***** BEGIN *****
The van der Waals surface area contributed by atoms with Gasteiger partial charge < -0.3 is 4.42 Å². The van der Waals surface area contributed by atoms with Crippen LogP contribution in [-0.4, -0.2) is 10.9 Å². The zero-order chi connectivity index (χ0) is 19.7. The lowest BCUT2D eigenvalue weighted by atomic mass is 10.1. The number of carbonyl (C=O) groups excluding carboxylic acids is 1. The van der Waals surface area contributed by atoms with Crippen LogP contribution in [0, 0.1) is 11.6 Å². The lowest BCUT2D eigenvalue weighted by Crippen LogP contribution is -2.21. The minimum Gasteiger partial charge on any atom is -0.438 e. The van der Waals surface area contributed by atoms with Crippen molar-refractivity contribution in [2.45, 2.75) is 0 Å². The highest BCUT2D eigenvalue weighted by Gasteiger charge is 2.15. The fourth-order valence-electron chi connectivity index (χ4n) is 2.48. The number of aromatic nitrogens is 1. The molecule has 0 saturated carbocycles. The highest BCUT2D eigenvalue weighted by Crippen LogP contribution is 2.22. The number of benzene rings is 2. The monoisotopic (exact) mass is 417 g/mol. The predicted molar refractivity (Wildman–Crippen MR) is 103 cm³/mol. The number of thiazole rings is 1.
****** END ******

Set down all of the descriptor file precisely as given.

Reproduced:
The van der Waals surface area contributed by atoms with Gasteiger partial charge < -0.3 is 4.42 Å². The van der Waals surface area contributed by atoms with Crippen LogP contribution in [-0.4, -0.2) is 10.9 Å². The zero-order chi connectivity index (χ0) is 19.7. The lowest BCUT2D eigenvalue weighted by atomic mass is 10.1. The number of carbonyl (C=O) groups excluding carboxylic acids is 1. The van der Waals surface area contributed by atoms with Crippen LogP contribution in [0, 0.1) is 11.6 Å². The lowest BCUT2D eigenvalue weighted by Crippen LogP contribution is -2.21. The minimum Gasteiger partial charge on any atom is -0.438 e. The van der Waals surface area contributed by atoms with Crippen molar-refractivity contribution in [2.45, 2.75) is 0 Å². The highest BCUT2D eigenvalue weighted by Gasteiger charge is 2.15. The fourth-order valence-electron chi connectivity index (χ4n) is 2.48. The number of aromatic nitrogens is 1. The molecule has 0 saturated carbocycles. The highest BCUT2D eigenvalue weighted by Crippen LogP contribution is 2.22. The number of benzene rings is 2. The monoisotopic (exact) mass is 417 g/mol. The predicted molar refractivity (Wildman–Crippen MR) is 103 cm³/mol. The number of thiazole rings is 1.